Governor Mark Gordon has signed into law a bill that approves funding for a regulatory program to grow and sell hemp.
High Altitude Hemp Company owner Joshua Egle was a big supporter of the bill, which was sponsored by Casper Representative Bunky Loucks, and he attended the bill signing on Wednesday. He plans to expand his business onto his family's homestead ranch in eastern Wyoming this year under the new name Big Barn Hemp Company.
Egle said he got his start growing medical marijuana to help his mother who was ill.
"She's been battling MS for most of her life and it's been helped a lot by medical marijuana," Egle said. "So I started on the medical marijuana side of things in Colorado. But four years ago, I saw just the impact that hemp would have, both for people's health, but also I think there's so many applications that help the planet be a better place. So, I got really passionate about hemp."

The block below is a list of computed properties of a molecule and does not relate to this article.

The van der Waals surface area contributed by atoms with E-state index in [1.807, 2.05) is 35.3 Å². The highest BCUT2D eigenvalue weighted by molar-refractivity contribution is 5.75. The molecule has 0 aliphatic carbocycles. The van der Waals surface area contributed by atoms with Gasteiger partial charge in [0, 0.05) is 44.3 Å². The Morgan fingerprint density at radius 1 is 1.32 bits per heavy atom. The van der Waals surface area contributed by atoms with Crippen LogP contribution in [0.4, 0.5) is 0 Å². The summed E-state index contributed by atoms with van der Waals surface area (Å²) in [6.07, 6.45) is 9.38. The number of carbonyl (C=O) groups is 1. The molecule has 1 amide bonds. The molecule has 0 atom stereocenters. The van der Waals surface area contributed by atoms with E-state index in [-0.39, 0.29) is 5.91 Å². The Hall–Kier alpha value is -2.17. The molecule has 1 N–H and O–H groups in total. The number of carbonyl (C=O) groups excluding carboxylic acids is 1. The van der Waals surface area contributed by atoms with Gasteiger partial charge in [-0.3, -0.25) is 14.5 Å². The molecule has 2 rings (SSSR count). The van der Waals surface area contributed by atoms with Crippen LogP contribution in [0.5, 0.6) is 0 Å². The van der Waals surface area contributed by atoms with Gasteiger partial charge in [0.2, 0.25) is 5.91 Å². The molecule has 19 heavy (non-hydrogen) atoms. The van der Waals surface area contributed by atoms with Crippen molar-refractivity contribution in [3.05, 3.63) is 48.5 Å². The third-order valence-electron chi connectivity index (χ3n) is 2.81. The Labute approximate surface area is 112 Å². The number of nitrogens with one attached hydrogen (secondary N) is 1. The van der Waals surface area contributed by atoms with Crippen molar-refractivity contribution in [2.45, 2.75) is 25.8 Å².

Last year, Wyoming legalized hemp growing but didn't provide any money to monitor crops to make sure they stayed below 0.3 percent THC content, the ingredient in marijuana that makes it a narcotic. Hemp plants have a tendency to become higher in THC as they get closer to harvest time, Egle said. In other states, regulators have required whole crops to get destroyed because of this. Egle said he's been working to develop more reliable genetics for farmers.
"The genetics I'm bringing up to Wyoming, we've tested them over several years," said Egle. "We can provide farmers with a blueprint of not only when to harvest, but how they can monitor their own crops and know the appropriate time to harvest while they're still within that 0.3 percent THC threshold."
Egle said he sees hemp production as a good option for farmers since he expects the industry to grow rapidly in coming years. He plans to hire several employees soon to begin hemp clone propagation in a barn on his property that he converted into a greenhouse.